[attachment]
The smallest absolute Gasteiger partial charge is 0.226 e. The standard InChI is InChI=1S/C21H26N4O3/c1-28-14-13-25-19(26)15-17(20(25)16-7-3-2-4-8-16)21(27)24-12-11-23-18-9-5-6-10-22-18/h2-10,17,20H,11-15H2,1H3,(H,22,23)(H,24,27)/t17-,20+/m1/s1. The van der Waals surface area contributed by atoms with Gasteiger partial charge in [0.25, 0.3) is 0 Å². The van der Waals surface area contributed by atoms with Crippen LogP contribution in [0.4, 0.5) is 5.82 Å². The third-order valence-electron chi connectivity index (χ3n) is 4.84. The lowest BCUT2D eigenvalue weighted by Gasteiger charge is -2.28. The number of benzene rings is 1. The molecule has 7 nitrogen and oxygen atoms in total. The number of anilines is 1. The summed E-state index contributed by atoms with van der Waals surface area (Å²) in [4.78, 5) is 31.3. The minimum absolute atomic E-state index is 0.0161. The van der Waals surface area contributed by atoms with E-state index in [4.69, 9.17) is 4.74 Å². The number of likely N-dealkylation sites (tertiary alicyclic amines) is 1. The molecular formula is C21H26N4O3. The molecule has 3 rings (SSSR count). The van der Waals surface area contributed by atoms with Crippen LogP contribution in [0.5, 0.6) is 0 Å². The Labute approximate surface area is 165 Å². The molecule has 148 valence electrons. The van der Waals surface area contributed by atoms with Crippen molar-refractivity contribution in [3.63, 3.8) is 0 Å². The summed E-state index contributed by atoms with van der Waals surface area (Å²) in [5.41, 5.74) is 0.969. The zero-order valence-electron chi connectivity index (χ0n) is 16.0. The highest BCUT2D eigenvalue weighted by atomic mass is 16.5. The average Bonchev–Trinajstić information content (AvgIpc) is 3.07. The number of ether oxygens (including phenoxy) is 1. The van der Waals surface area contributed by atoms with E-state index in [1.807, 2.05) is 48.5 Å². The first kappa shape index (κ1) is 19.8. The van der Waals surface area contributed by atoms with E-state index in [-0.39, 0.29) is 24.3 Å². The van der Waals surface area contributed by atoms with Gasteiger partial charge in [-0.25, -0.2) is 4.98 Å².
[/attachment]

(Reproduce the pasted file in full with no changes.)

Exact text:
The smallest absolute Gasteiger partial charge is 0.226 e. The standard InChI is InChI=1S/C21H26N4O3/c1-28-14-13-25-19(26)15-17(20(25)16-7-3-2-4-8-16)21(27)24-12-11-23-18-9-5-6-10-22-18/h2-10,17,20H,11-15H2,1H3,(H,22,23)(H,24,27)/t17-,20+/m1/s1. The van der Waals surface area contributed by atoms with Gasteiger partial charge in [0.25, 0.3) is 0 Å². The van der Waals surface area contributed by atoms with Crippen LogP contribution in [0.4, 0.5) is 5.82 Å². The third-order valence-electron chi connectivity index (χ3n) is 4.84. The lowest BCUT2D eigenvalue weighted by Gasteiger charge is -2.28. The number of benzene rings is 1. The molecule has 7 nitrogen and oxygen atoms in total. The number of anilines is 1. The summed E-state index contributed by atoms with van der Waals surface area (Å²) in [4.78, 5) is 31.3. The minimum absolute atomic E-state index is 0.0161. The van der Waals surface area contributed by atoms with E-state index in [4.69, 9.17) is 4.74 Å². The number of likely N-dealkylation sites (tertiary alicyclic amines) is 1. The molecular formula is C21H26N4O3. The molecule has 3 rings (SSSR count). The van der Waals surface area contributed by atoms with Crippen LogP contribution in [0.5, 0.6) is 0 Å². The Labute approximate surface area is 165 Å². The molecule has 148 valence electrons. The van der Waals surface area contributed by atoms with Crippen molar-refractivity contribution in [3.63, 3.8) is 0 Å². The summed E-state index contributed by atoms with van der Waals surface area (Å²) in [5.41, 5.74) is 0.969. The zero-order valence-electron chi connectivity index (χ0n) is 16.0. The highest BCUT2D eigenvalue weighted by atomic mass is 16.5. The average Bonchev–Trinajstić information content (AvgIpc) is 3.07. The number of ether oxygens (including phenoxy) is 1. The van der Waals surface area contributed by atoms with E-state index in [1.807, 2.05) is 48.5 Å². The first kappa shape index (κ1) is 19.8. The van der Waals surface area contributed by atoms with E-state index in [-0.39, 0.29) is 24.3 Å². The van der Waals surface area contributed by atoms with Gasteiger partial charge in [-0.25, -0.2) is 4.98 Å².